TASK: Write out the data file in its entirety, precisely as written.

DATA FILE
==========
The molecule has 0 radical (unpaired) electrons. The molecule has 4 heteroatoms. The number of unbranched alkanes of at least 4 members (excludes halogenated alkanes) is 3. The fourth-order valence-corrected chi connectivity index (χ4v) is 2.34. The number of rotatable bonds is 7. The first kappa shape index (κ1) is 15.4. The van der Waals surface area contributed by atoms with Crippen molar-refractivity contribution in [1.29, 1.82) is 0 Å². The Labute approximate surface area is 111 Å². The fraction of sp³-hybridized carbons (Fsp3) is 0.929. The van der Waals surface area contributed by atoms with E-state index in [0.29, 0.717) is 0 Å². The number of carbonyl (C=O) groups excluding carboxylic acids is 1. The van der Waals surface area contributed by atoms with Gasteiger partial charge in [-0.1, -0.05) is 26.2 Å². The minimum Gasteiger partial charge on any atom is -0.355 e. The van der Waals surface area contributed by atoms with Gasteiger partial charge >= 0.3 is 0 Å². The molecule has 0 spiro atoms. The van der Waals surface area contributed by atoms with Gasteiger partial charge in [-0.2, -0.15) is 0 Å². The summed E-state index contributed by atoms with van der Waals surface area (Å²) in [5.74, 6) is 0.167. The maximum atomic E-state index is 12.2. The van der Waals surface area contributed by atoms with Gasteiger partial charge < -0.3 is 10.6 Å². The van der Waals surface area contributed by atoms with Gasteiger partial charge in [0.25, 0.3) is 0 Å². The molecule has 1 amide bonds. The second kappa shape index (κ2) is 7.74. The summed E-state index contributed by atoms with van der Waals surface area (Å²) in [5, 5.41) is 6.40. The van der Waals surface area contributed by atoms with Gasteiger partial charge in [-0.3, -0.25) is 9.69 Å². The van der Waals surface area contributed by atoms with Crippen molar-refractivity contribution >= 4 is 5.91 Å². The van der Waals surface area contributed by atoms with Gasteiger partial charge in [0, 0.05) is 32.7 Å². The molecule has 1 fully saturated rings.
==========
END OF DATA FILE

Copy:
The molecule has 0 radical (unpaired) electrons. The molecule has 4 heteroatoms. The number of unbranched alkanes of at least 4 members (excludes halogenated alkanes) is 3. The fourth-order valence-corrected chi connectivity index (χ4v) is 2.34. The number of rotatable bonds is 7. The first kappa shape index (κ1) is 15.4. The van der Waals surface area contributed by atoms with Crippen molar-refractivity contribution in [1.29, 1.82) is 0 Å². The Labute approximate surface area is 111 Å². The fraction of sp³-hybridized carbons (Fsp3) is 0.929. The van der Waals surface area contributed by atoms with E-state index in [0.29, 0.717) is 0 Å². The number of carbonyl (C=O) groups excluding carboxylic acids is 1. The van der Waals surface area contributed by atoms with Gasteiger partial charge in [-0.1, -0.05) is 26.2 Å². The minimum Gasteiger partial charge on any atom is -0.355 e. The van der Waals surface area contributed by atoms with Gasteiger partial charge >= 0.3 is 0 Å². The molecule has 0 spiro atoms. The van der Waals surface area contributed by atoms with Gasteiger partial charge in [-0.2, -0.15) is 0 Å². The summed E-state index contributed by atoms with van der Waals surface area (Å²) in [5.74, 6) is 0.167. The maximum atomic E-state index is 12.2. The van der Waals surface area contributed by atoms with Gasteiger partial charge < -0.3 is 10.6 Å². The van der Waals surface area contributed by atoms with Gasteiger partial charge in [0.25, 0.3) is 0 Å². The molecule has 1 amide bonds. The second kappa shape index (κ2) is 7.74. The summed E-state index contributed by atoms with van der Waals surface area (Å²) in [5, 5.41) is 6.40. The van der Waals surface area contributed by atoms with Gasteiger partial charge in [-0.3, -0.25) is 9.69 Å². The van der Waals surface area contributed by atoms with Crippen molar-refractivity contribution >= 4 is 5.91 Å². The van der Waals surface area contributed by atoms with Gasteiger partial charge in [0, 0.05) is 32.7 Å². The molecule has 1 fully saturated rings.